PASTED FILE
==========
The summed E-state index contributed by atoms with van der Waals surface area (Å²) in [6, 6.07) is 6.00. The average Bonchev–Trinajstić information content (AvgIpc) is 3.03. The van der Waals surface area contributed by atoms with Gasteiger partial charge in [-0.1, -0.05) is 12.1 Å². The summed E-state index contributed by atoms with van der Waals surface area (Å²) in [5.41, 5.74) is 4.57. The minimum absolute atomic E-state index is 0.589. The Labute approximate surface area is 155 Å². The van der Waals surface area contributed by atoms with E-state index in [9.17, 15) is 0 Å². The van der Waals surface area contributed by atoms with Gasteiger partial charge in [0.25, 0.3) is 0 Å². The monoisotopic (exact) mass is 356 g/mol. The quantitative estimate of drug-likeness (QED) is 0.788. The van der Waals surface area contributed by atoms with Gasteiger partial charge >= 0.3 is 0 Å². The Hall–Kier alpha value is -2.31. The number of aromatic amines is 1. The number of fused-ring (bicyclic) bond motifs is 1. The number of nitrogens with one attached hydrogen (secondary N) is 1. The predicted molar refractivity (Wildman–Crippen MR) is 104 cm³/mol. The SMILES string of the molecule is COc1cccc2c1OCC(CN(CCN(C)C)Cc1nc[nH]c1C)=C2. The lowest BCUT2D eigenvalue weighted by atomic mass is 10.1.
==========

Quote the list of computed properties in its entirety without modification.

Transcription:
The summed E-state index contributed by atoms with van der Waals surface area (Å²) in [6, 6.07) is 6.00. The average Bonchev–Trinajstić information content (AvgIpc) is 3.03. The van der Waals surface area contributed by atoms with Gasteiger partial charge in [-0.1, -0.05) is 12.1 Å². The summed E-state index contributed by atoms with van der Waals surface area (Å²) in [5.41, 5.74) is 4.57. The minimum absolute atomic E-state index is 0.589. The Labute approximate surface area is 155 Å². The van der Waals surface area contributed by atoms with E-state index in [9.17, 15) is 0 Å². The van der Waals surface area contributed by atoms with Gasteiger partial charge in [0.25, 0.3) is 0 Å². The monoisotopic (exact) mass is 356 g/mol. The quantitative estimate of drug-likeness (QED) is 0.788. The van der Waals surface area contributed by atoms with Gasteiger partial charge >= 0.3 is 0 Å². The Hall–Kier alpha value is -2.31. The number of aromatic amines is 1. The number of fused-ring (bicyclic) bond motifs is 1. The number of nitrogens with one attached hydrogen (secondary N) is 1. The predicted molar refractivity (Wildman–Crippen MR) is 104 cm³/mol. The SMILES string of the molecule is COc1cccc2c1OCC(CN(CCN(C)C)Cc1nc[nH]c1C)=C2. The lowest BCUT2D eigenvalue weighted by atomic mass is 10.1.